Ensure healthy lives and promote well-being for all ages is the third goal in the set of goals presented by the United Nations organization under a strategy called Sustainable Development Goals.
We have made great progress against several leading causes of death and disease. Life expectancy has increased dramatically; infant and maternal mortality rates have declined, we’ve turned the tide on HIV, and malaria deaths have halved.
Good health is essential to sustainable development, and the 2030 Agenda reflects the complexity and interconnectedness of the two. It considers widening economic and social inequalities, rapid urbanization, threats to the climate and the environment, the continuing burden of HIV and other infectious diseases, and emerging challenges such as non-communicable diseases. Universal health coverage will be integral to achieving SDG 3, ending poverty, and reducing inequalities. Emerging global health priorities not explicitly included in the SDGs, including antimicrobial resistance, also demand action.
But the world is off-track to achieve the health-related SDGs. Progress has been uneven, both between and within countries. For example, there’s a 31-year gap between the countries with the shortest and longest life expectancies. And while some countries have made impressive gains, national averages hide that many are being left behind. Multisectoral, rights-based, and gender-sensitive approaches are essential to address inequalities and to build good health for all.
Healthy lives – Goal targets
By 2030, reduce the global maternal mortality ratio to less than 70 per 100,000 live births.
By 2030, end preventable deaths of newborns and children under five years of age, with all countries aiming to reduce neonatal mortality to at least as low as 12 per 1,000 live births and under-5 mortality to at least as low as 25 per 1,000 live births.
By 2030, end the epidemics of AIDS, tuberculosis, malaria, and neglected tropical diseases, combat hepatitis, water-borne diseases, and other infectious diseases.
By 2030, reduce by one-third premature mortality from non-communicable diseases through prevention and treatment and promote mental health and well-being.
Strengthen the prevention and treatment of substance abuse, including narcotic drug abuse and harmful use of alcohol
By 2020, halve the number of global deaths and injuries from road traffic accidents.
By 2030, ensure universal access to sexual and reproductive healthcare services, including family planning, information and education, and the integration of reproductive health into national strategies and programs.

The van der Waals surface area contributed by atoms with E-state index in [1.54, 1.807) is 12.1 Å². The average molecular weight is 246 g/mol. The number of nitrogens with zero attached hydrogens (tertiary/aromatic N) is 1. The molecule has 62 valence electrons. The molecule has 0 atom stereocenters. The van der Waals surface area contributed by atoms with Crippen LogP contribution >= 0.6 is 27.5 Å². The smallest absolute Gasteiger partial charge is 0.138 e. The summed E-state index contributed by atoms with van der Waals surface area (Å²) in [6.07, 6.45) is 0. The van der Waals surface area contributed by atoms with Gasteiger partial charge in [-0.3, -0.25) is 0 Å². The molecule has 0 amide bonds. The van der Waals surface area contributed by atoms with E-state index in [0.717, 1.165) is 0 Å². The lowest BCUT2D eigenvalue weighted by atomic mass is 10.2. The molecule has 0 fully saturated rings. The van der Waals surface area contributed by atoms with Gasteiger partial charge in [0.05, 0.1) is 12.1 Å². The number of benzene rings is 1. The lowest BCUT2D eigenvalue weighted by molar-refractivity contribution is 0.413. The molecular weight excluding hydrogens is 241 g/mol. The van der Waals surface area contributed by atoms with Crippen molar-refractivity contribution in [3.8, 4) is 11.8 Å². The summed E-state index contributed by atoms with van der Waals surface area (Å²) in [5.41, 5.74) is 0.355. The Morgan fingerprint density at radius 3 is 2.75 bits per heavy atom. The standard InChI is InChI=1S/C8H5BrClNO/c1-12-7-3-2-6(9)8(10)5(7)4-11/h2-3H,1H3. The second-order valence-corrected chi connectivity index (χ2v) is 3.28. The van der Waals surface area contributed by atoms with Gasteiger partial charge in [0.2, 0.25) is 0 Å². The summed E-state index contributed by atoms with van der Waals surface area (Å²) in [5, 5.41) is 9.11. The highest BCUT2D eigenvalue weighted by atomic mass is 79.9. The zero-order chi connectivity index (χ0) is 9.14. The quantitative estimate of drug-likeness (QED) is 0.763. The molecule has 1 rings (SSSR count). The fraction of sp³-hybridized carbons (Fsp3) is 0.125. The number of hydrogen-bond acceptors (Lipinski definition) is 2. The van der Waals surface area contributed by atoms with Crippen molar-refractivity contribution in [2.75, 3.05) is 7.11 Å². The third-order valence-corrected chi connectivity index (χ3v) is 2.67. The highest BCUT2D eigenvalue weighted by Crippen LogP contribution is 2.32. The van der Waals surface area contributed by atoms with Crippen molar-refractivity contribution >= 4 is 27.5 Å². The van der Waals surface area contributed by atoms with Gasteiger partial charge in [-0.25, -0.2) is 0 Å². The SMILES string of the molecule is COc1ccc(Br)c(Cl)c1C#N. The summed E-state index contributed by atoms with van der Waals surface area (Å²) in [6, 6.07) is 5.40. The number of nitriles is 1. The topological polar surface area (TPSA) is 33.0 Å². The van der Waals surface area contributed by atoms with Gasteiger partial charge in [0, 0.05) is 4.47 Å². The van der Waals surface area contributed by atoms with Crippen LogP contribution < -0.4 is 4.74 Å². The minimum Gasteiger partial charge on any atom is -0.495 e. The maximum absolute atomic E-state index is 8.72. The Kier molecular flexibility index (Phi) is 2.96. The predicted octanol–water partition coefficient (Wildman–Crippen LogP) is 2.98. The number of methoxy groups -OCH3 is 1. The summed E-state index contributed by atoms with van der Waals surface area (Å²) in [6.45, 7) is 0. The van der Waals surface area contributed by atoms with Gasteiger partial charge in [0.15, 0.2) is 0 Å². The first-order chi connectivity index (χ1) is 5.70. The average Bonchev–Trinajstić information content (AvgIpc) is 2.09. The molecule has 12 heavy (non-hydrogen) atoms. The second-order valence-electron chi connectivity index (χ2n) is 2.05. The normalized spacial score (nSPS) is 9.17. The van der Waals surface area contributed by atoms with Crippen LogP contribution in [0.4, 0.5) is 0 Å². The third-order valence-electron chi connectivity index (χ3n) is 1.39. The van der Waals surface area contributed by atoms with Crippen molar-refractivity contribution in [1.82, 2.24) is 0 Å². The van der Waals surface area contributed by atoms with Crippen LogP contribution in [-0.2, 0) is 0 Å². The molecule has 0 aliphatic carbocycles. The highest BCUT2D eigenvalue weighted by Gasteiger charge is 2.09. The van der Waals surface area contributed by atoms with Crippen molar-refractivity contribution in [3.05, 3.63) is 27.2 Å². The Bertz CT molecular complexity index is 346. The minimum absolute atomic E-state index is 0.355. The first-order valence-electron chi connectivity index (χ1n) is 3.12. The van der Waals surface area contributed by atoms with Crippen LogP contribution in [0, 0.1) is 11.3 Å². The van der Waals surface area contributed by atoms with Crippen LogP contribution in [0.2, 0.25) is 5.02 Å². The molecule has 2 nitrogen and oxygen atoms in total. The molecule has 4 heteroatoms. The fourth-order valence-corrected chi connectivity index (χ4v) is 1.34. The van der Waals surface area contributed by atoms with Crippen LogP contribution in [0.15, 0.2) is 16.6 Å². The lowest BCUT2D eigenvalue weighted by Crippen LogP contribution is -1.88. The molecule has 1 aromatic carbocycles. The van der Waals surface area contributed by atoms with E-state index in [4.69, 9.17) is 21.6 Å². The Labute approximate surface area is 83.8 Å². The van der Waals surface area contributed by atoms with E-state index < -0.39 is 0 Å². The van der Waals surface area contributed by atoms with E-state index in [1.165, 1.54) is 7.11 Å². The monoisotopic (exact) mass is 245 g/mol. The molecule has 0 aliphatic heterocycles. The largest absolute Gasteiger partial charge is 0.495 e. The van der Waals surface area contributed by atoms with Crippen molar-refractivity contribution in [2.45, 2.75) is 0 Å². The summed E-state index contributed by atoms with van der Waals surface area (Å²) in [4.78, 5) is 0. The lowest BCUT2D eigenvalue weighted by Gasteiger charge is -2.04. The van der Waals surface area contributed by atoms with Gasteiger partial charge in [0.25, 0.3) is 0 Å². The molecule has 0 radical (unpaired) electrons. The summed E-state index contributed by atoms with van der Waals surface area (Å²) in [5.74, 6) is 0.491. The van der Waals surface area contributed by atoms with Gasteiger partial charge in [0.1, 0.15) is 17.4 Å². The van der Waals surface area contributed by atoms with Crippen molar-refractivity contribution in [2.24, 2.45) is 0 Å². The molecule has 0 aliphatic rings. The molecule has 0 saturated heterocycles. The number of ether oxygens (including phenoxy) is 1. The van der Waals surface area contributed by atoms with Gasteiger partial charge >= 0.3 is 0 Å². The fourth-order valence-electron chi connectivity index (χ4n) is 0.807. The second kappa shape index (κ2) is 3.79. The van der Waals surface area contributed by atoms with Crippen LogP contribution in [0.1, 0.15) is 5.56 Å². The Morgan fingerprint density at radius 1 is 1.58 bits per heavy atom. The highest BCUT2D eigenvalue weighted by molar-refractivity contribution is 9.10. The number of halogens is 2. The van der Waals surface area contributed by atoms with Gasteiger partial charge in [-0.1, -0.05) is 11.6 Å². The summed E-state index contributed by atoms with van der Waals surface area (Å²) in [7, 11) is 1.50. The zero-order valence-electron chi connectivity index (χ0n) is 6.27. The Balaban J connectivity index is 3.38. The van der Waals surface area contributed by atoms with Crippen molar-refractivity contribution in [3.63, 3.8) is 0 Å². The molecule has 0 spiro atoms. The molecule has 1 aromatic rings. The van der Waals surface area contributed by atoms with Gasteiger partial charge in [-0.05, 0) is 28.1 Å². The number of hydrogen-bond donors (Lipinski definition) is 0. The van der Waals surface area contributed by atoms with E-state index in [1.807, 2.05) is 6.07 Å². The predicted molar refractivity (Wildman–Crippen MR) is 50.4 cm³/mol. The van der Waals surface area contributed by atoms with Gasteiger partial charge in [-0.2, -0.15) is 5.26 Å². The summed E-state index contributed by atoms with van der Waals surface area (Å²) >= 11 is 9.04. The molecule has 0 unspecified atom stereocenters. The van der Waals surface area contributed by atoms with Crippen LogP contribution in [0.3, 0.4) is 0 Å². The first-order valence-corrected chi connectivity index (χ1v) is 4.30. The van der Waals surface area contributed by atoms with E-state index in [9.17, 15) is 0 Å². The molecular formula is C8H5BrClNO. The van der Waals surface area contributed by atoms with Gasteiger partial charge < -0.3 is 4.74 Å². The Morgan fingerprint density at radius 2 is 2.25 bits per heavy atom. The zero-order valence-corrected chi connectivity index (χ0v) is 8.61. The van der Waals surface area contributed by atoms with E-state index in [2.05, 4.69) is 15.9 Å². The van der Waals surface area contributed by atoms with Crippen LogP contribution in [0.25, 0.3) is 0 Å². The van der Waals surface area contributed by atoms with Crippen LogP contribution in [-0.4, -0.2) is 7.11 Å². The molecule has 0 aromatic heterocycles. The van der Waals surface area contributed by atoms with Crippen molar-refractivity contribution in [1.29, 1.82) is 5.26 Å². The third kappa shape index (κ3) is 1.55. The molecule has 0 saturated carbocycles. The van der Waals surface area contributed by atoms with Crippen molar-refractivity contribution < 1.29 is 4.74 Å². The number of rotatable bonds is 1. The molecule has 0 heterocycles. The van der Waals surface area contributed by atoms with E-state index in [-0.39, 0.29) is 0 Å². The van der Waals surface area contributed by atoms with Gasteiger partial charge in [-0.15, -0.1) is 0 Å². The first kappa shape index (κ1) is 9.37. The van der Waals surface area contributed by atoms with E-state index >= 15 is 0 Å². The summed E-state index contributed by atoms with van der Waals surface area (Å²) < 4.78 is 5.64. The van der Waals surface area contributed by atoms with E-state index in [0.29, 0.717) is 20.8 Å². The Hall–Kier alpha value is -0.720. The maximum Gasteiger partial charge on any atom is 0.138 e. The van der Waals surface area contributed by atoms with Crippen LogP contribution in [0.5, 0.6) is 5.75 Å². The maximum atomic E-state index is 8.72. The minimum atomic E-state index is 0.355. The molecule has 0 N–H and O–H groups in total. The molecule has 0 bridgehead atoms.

Achieve universal health coverage, including financial risk protection, access to quality essential healthcare services, and access to safe, effective, quality, and affordable essential medicines and vaccines for all
By 2030, substantially reduce the number of deaths and illnesses from hazardous chemicals and air, water, and soil pollution and contamination.
Strengthen the implementation of the World Health Organization Framework Convention on Tobacco Control in all countries, as appropriate.
Support the research and development of vaccines and medicines for the communicable and non-communicable diseases that primarily affect developing countries, provide access to affordable essential medicines and vaccines, by the Doha Declaration on the TRIPS Agreement and Public Health, which affirms the right of developing countries to use to the full the provisions in the Agreement on Trade-Related Aspects of Intellectual Property Rights regarding flexibilities to protect public health, and, in particular, provide access to medicines for all.
Substantially increase health financing and the recruitment, development, training, and retention of the health workforce in developing countries, especially in the least developed countries and small island developing States.
Strengthen the capacity of all countries, in particular developing countries, for early warning, risk reduction, and management of national and global health risks.